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Australian government names and issues sanctions on individual linked to Medibank data breach

The Australian federal government has revealed Russian citizen “and cybercriminal” Aleksandr Ermakov is linked to the Medibank Private data breach that saw PII and critical medical information of Australian citizens and international students leaked on the dark web.

In an Australian first, the government also imposed a targeted financial sanction and a travel ban on Aleksandr Ermakov. This means providing assets to Ermakov or to use or deal with his assets, including through cryptocurrency wallets or ransomware payments, is a criminal offence punishable by up to 10 years’ imprisonment and heavy fines.

The announcement sends a clear signal that individuals connected to cybercrimes committed in Australia will be identified and targeted with the hope that it will have some deterrent effect, emeritus professor of criminology at Flinders University Andrew Goldsmith told CSO.

Australia confirms REvil is behind the Medibank breach

In a press conference, Home Affairs and Cyber Security Minister Clare O’Neil confirmed that Ermakov is a member of REvil. In November 2022, the Australian Federal Police (AFP) had revealed that those responsible for the data breach of were in Russia. AFP Commissioner Reece Kershaw said at the time that the AFP believed to know those responsible for the breach. A few months later in an interview for 60 Minutes, Reece said the AFP had shared intelligence with Russian authorities and expected to see a result but were still waiting for any response.

Deputy Prime Minister Richard Marles said the AFP worked with overseas partners including the FBI, the NSA in America, GCHQ in the UK.

The likely results from the sanctions

At the time of the Medibank data breach, AFP’s Kershaw had said that anyone involved in the attack was a focus of the investigation and that cyber criminals operate like a business with affiliates and associates, who are supporting the business, and that some affiliates are believed to be in other countries.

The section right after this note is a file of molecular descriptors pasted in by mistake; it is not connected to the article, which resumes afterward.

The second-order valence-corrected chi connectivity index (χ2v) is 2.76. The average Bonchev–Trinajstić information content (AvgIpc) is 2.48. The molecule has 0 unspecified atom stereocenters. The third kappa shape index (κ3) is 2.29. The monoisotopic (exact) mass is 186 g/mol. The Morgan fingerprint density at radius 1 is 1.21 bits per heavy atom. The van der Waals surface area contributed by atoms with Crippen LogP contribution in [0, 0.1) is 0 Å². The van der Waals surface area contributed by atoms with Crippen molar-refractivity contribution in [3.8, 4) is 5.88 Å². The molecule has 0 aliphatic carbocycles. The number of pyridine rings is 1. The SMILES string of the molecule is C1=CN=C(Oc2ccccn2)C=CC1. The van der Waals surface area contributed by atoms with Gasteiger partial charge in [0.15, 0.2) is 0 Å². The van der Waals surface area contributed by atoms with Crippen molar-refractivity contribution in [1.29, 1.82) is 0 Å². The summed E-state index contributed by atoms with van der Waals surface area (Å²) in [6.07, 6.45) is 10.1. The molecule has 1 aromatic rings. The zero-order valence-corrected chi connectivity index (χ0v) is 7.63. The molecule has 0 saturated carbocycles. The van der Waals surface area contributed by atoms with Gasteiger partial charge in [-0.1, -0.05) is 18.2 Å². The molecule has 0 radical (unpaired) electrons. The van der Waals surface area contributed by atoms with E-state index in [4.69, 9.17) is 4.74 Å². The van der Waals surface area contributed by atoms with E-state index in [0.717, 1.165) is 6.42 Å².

While these sanctions apply to financial transactions within Australia and Australian financial organizations, naming one individual could mean these supporters may no longer want to work with him. Goldsmith said this is a significant signal. “The message is that others are being considered for naming. It’s setting an example with suggesting potential precedent for further naming. I think Australia is an attractive destination, has been for Russian investors, including people who have illicit funds within their control in the past and this will make it perhaps less attractive.”

This is in line with what Deputy Prime Minister Marles said that the sanctions “being put in place on Aleksandr Ermakov and publicly naming him will have an enormous impact on his activities and send a very strong message to cybercriminals around the world that we mean business.” Meanwhile, O’Neil said the sanctions announced today are just a part of the suite of efforts Australia is undertaking to try to debilitate these groups.

If the AFP were to issue an arrest warrant — which has not been mentioned — there might be a notice put through the Interpol notice system, Goldsmith explained. “Which would put other countries on notice that this person is wanted for cybercrimes in Australia,” this could close down his travel options, according to Goldsmith.

Data Breach


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